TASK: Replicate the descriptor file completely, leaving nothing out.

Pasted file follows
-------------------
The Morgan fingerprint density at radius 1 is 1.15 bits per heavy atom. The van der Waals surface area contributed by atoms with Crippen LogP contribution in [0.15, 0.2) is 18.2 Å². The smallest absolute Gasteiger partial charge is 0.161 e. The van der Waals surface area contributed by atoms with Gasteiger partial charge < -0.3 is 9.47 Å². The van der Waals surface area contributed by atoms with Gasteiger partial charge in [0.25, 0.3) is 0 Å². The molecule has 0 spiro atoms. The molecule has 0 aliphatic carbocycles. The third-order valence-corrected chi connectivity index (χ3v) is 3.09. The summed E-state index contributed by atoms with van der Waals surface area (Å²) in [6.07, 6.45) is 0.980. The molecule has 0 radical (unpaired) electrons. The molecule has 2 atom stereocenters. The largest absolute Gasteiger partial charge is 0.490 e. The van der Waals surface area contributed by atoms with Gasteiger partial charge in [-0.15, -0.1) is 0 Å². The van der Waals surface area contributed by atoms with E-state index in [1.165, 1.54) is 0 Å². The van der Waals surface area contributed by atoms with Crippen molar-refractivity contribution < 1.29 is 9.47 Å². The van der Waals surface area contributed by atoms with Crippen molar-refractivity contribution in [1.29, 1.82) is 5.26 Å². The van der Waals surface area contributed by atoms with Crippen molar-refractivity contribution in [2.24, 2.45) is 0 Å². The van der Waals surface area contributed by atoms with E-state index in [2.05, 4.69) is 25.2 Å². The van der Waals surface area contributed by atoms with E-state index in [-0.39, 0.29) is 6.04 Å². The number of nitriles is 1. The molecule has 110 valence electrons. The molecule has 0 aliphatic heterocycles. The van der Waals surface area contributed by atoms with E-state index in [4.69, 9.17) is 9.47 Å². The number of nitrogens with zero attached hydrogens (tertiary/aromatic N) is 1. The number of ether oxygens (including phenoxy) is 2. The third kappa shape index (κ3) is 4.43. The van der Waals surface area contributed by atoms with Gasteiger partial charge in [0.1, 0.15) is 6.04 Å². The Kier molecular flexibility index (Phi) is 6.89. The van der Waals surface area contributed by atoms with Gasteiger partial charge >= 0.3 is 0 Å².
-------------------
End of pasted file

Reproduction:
The Morgan fingerprint density at radius 1 is 1.15 bits per heavy atom. The van der Waals surface area contributed by atoms with Crippen LogP contribution in [0.15, 0.2) is 18.2 Å². The smallest absolute Gasteiger partial charge is 0.161 e. The van der Waals surface area contributed by atoms with Gasteiger partial charge < -0.3 is 9.47 Å². The van der Waals surface area contributed by atoms with Gasteiger partial charge in [0.25, 0.3) is 0 Å². The molecule has 0 spiro atoms. The molecule has 0 aliphatic carbocycles. The third-order valence-corrected chi connectivity index (χ3v) is 3.09. The summed E-state index contributed by atoms with van der Waals surface area (Å²) in [6.07, 6.45) is 0.980. The molecule has 0 radical (unpaired) electrons. The molecule has 2 atom stereocenters. The largest absolute Gasteiger partial charge is 0.490 e. The van der Waals surface area contributed by atoms with Gasteiger partial charge in [-0.15, -0.1) is 0 Å². The van der Waals surface area contributed by atoms with E-state index in [1.165, 1.54) is 0 Å². The van der Waals surface area contributed by atoms with Crippen molar-refractivity contribution < 1.29 is 9.47 Å². The van der Waals surface area contributed by atoms with Crippen molar-refractivity contribution in [1.29, 1.82) is 5.26 Å². The van der Waals surface area contributed by atoms with Crippen molar-refractivity contribution in [2.24, 2.45) is 0 Å². The van der Waals surface area contributed by atoms with E-state index in [2.05, 4.69) is 25.2 Å². The van der Waals surface area contributed by atoms with E-state index in [-0.39, 0.29) is 6.04 Å². The number of nitriles is 1. The molecule has 110 valence electrons. The molecule has 0 aliphatic heterocycles. The van der Waals surface area contributed by atoms with E-state index in [4.69, 9.17) is 9.47 Å². The number of nitrogens with zero attached hydrogens (tertiary/aromatic N) is 1. The number of ether oxygens (including phenoxy) is 2. The third kappa shape index (κ3) is 4.43. The van der Waals surface area contributed by atoms with Gasteiger partial charge in [0.1, 0.15) is 6.04 Å². The Kier molecular flexibility index (Phi) is 6.89. The van der Waals surface area contributed by atoms with Gasteiger partial charge >= 0.3 is 0 Å².